FIGURE 12. SCHEMATIC AND EQUATION FOR COMMON-MODE REJECTION CIRCUIT
6
Application Note 9523
*This program simulates the common-mode rejection ratio for a non-inverting op
*amp. The equation recommended for the calculation is
*CMRR=dB((V(IN1)-V(11)) -(V(IN2)-V(21)))/(V(IN2)-(VIN1)) and this program uses
*two identical op amps to obtain the calculation data. The user
*must specify the feedback resistance, RF, and the load resistance, RL.
*The power supply voltage is set by the parameter “vsupply”. The op amp model
*is entered with a .lib statement. The model in the subcircuit call (x statement) must
*correspond to the model in the .lib statement (2 times).
.param RF=1K
.param RL=400
.param vsupply=5
.lib b:ha502x.cir
x1 IN1 11 3 4 OUT1 3 ha502x
x2 IN2 21 3 4 OUT2 3 ha502x
VIN1 IN1 0 pulse (0 1m .1ns .1ns .1ns 100ns 200ns)
VIN2 IN2 0 pulse (0 2.001 .1ns .1ns.1ns 100ns 200ns)
RF1 11 OUT1 {RF}
RF2 21 OUT2 {RF}
RI1 OUT1 0 {RL}
RL2 OUT2 0 {RL}
VCC 3 0 {vsupply}
VEE 4 0 {-1*vsupply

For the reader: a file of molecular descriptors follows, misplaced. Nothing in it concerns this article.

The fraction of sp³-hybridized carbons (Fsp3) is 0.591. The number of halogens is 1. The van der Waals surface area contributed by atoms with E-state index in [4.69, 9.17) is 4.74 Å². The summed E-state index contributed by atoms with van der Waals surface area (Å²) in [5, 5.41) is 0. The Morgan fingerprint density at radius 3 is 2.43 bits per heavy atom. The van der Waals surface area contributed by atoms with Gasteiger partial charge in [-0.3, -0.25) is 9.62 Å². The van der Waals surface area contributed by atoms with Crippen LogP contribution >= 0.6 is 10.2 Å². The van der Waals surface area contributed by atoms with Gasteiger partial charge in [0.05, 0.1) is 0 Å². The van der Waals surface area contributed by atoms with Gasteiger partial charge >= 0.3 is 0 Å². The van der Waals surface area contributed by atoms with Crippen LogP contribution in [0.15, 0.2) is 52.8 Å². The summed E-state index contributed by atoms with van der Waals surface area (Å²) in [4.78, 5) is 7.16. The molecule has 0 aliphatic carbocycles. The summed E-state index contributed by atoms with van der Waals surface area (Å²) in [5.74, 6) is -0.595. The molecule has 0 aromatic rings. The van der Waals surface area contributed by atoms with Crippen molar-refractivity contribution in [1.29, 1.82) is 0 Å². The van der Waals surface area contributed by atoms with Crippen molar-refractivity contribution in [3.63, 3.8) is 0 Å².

.tran 20ns 420ns
.probe
.end
FIGURE 13. COMMON-MODE REJECTION PROGRAM
3.0
OUTPUT VOLTAGE (mV)
2.0
1.0
0
-1.0
-1.3mV
-2.0
–3
– 1.3
CMMR = 20LOG --------------10
= 63.7dB
2
-3.0
0
50
100
TIME (ns)
150
200
FIGURE 14. PLOT OF COMMON-MODE REJECTION PROGRAM OUTPUT
7
Application Note 9523
Transient Response For A Non-Inverting
Op Amp
The fifth program (see Figures 15, 16, and 17) is called
cfatran.cir, and it simulates the transient response for a noninverting op amp. If the input signal is small, about 100mv as
shown in Figure 16, the analysis will be small signal. Larger
input signals will yield a large signal analysis. The program
requires the user to supply the feedback resistance, the load
resistance, the input resistance, and the power supply voltage in volts. The program assumes that the op amp is run off
two power supplies of equal and opposite polarity each of
which is referenced to ground, so it applies the entered voltage to the op amp as a positive and negative supply with
equal magnitudes. If a single supply op amp needs to be
evaluated just enter half the power supply voltage, and the
analysis will be equivalent. The rise time, fall time, slew rate,
and delay time can be read off the plot shown in Figure 16.
120
80
VCC
IN
11
RI1
50
40
+
OUT
-
VEE
RF1
RL1
0
VIN
-40
1K
VOUT
-80
-120
0
50
100
150
TIME (ns)
FIGURE 15. TRANSIENT RESPONSE CIRCUIT SCHEMATIC
FIGURE 16. TRANSIENT RESPONSE PROGRAM OUTPUT PLOT
*This program simulates the time domain response for a non-inverting op amp.
*The response will be small signal or large signal depending on the amplitude